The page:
Anticipating a possible unwelcome buyout offer, Fluor Corp (FLR-NYSE) has adopted a poison pill.

Alan Boeckmann, the contractor executive chairman, said in a statement that the measure "will protect stockholders from efforts to capitalize on recent market volatility as a result of the COVID-19 pandemic.”

Formally known as a shareholder rights measure, the poison pill ups the cost of acquisitions in hope of warding off a takeover.

[For ENR’s latest coverage of the COVID-19 pandemic, click here]

In Fluor's statement, issued March 25, the company said the measure can't prevent a takeover but will encourage a potential hostile acquirer to negotiate terms and "protect against abusive tactics to gain control of the Company without paying all Fluor stockholders a premium."

Fluor, which still has a big cash balance, has run into trouble on fixed-price projects, reporting charges last year. The U.S. Securities and Exchange Commission is conducting an investigation of the contractor's past accounting and financial reporting.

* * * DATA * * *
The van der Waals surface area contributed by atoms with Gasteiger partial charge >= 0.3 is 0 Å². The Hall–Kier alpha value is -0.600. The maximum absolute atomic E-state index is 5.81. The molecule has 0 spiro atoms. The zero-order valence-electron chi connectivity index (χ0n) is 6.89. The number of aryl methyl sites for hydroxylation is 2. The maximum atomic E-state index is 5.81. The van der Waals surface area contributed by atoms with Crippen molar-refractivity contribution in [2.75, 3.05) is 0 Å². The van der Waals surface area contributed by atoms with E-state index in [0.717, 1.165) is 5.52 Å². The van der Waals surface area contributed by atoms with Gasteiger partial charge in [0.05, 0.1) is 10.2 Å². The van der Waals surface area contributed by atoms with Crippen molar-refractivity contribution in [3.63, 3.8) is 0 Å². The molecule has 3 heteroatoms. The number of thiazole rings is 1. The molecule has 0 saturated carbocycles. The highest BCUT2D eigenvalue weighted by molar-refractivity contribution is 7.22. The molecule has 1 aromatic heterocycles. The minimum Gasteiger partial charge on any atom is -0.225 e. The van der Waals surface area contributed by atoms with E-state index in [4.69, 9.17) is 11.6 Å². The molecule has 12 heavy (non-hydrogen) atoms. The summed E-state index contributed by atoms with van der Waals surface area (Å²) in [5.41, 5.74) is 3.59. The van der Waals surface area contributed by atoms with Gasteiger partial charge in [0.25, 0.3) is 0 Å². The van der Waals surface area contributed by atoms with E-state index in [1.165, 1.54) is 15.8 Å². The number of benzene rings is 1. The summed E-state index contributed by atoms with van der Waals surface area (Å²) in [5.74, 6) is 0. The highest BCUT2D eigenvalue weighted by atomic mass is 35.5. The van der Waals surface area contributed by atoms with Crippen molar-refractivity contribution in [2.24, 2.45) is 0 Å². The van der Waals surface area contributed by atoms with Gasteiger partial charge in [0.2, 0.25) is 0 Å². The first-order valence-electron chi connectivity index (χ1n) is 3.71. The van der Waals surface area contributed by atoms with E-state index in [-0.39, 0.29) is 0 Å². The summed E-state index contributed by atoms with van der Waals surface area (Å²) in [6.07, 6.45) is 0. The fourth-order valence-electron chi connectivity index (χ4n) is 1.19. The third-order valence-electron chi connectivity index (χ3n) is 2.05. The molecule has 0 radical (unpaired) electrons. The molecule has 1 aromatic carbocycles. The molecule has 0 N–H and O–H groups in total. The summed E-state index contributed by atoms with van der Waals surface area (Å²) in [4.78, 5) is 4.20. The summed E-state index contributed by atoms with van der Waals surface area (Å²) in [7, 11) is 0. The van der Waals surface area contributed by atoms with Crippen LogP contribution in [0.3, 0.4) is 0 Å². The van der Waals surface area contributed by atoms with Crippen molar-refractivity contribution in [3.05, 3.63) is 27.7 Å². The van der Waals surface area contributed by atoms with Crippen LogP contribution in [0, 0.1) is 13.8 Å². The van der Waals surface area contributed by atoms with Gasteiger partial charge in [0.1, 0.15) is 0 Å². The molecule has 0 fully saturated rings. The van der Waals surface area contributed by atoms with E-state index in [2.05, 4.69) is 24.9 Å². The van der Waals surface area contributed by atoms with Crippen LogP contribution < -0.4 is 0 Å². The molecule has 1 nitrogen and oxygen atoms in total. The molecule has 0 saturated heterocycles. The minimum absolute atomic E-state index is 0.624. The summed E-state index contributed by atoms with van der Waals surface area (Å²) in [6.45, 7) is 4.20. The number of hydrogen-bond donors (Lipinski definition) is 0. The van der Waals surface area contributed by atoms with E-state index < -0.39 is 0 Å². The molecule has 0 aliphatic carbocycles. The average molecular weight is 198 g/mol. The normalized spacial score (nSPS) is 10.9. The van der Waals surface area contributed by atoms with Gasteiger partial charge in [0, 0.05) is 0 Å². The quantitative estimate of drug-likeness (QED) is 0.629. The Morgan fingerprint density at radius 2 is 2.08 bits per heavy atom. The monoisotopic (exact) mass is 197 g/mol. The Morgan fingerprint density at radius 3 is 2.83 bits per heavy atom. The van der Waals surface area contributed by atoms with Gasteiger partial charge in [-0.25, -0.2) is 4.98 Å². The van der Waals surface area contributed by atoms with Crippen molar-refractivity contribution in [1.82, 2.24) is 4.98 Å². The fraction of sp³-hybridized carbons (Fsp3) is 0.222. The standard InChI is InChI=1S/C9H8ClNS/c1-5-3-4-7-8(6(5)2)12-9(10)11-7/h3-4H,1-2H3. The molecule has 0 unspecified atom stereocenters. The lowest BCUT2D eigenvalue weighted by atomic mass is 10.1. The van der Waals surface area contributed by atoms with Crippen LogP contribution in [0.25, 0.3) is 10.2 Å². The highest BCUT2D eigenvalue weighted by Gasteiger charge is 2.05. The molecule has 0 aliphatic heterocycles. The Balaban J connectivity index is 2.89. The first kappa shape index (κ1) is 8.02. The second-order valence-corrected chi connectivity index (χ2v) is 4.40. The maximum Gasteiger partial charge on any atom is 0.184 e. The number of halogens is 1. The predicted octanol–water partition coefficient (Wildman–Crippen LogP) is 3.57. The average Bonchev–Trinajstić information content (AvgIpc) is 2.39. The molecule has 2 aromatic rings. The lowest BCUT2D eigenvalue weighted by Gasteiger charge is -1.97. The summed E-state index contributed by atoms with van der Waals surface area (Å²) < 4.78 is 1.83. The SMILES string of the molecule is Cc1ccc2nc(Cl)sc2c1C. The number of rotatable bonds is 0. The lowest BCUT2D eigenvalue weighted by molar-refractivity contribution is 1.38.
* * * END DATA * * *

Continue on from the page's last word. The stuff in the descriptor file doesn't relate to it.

Previously, Fluor had said it is delaying filing its annual financial report prior to the end of the month because of its internal report and recent developments on two projects.

In a response to the SEC and for its own review, Boeckmann told investors Feb. 18 that “the company is looking at its prior revenue recognition, charges and related control environment” on one project at the U.S. Radford Army Ammunition Plant in Radford, Va.

British Aerospace Engineering  is the prime contractor updating power, infrastructure and manufacturing facilities at the site, and Fluor is working on several parts under a design-build, fixed-price contract that covers a package boiler, a cellulose cutter warehouse and a multi-phased new nitrocellulose production facility.

In a March 24 note. Andrew Wittmann, construction sector stock analyst for Baird Equity, noted that while "cash burn for problem projects likely turns free cash flow negative," and add restructuring costs, "good jobs could partially offset."

Fluor isn’t alone in its fixed-price problems. In August, ENR reported that Fluor, SNC-Lavalin Group Inc. and Granite Construction Inc. had decided to exit fixed-price contracting as a business-growth strategy in the wake of megaproject risk-sharing imbalance and project losses.